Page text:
Arguably, the insurance sector is behind many other verticals in transforming customer engagement and achieving the nirvana of delivering an excellent customer experience.
Juxtaposed to this goal is the constant requirement to manage data security and combat fraud. These uncomfortable bedfellows need to be addressed by insurers while plugging the leaks created by criminal opportunists - and it isn't easy.
In many ways, the contact centre represents the perfect storm for would-be fraudsters looking to breach system security. On one hand, we have contact centre agents who must deal with high workloads using the tools they have available to them. On the other hand, we have smart, determined fraudsters who are well versed in exploiting system vulnerabilities.
This is not an isolated problem for insurers as contact centre-related fraud is now truly ubiquitous affecting many areas such as mobile phone claims, account liquidation and policy surrenders. For example, last year UK telecoms company Three experienced a massive data breach when hackers accessed its database using stolen employee information, perhaps through a scam email. The question is how best to tackle this pernicious problem.
Probably the greatest challenge to combatting fraudsters is tackling who people really are. Or more accurately, whether or not they are who they say they are. Thankfully, identification technology can assist in this quest, acting as a gatekeeper.
This essential task has a dual benefit to insurers. First, it addresses customer authentication. Second, it can potentially speed the process of customer engagement and, as a result, improve the customer journey. However, the process of identifying customers is not achieved through a set of common standards.
For example, the use of interactive voice response to allow the customer to input security information such as account details and date of birth using dual tone multi frequency technology or speech has been widely used yet it is still rudimentary in function. What's more, this technology is often used in isolation relative to other contact centre applications.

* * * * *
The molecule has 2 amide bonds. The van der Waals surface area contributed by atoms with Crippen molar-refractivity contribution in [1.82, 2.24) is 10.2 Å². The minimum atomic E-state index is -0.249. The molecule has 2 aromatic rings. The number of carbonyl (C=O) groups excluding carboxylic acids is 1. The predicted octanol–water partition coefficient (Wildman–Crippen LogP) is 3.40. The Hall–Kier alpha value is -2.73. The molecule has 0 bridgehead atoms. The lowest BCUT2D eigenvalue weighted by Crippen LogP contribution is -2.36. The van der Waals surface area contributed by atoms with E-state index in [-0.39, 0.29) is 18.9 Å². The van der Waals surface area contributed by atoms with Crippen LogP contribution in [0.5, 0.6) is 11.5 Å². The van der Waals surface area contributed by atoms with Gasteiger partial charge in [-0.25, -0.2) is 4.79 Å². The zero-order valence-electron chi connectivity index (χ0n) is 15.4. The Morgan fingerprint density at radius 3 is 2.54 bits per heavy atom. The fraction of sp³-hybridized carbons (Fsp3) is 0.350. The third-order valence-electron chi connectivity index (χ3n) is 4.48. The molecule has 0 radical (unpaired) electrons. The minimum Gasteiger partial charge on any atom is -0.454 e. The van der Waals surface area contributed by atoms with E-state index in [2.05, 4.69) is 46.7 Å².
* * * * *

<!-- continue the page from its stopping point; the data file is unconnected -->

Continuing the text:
Then there are the inane triage ‘security' questions such as first pet and mother's maiden name. This data is the fraudster's bread and butter and can be obtained with a little research, guess work and repetition. Clearly, a more consistent or sophisticated approach is required to keep ahead of the villains.
The use of more intelligent IVRs, recording applications, speech analytics and more in-depth customer profiling will certainly help to combat fraud. Connecting all your customer-related data sources and presenting relevant information in a single application will also empower the contact centre agent to draw quick conclusions if something isn't quite right.
Developments in pioneering technology are also breaking new ground, including the topic of biometrics and artificial intelligence.
Humans are unique individuals and, as such, display patterns that can be recorded, analysed and identified. From voice signatures to retinal images, our DNA gives our real identification away. While investment in this sort of technology doesn't come cheap, neither does the pain of being defrauded. What is apparent is that insurance companies need to raise their game because fraudsters are not going away.
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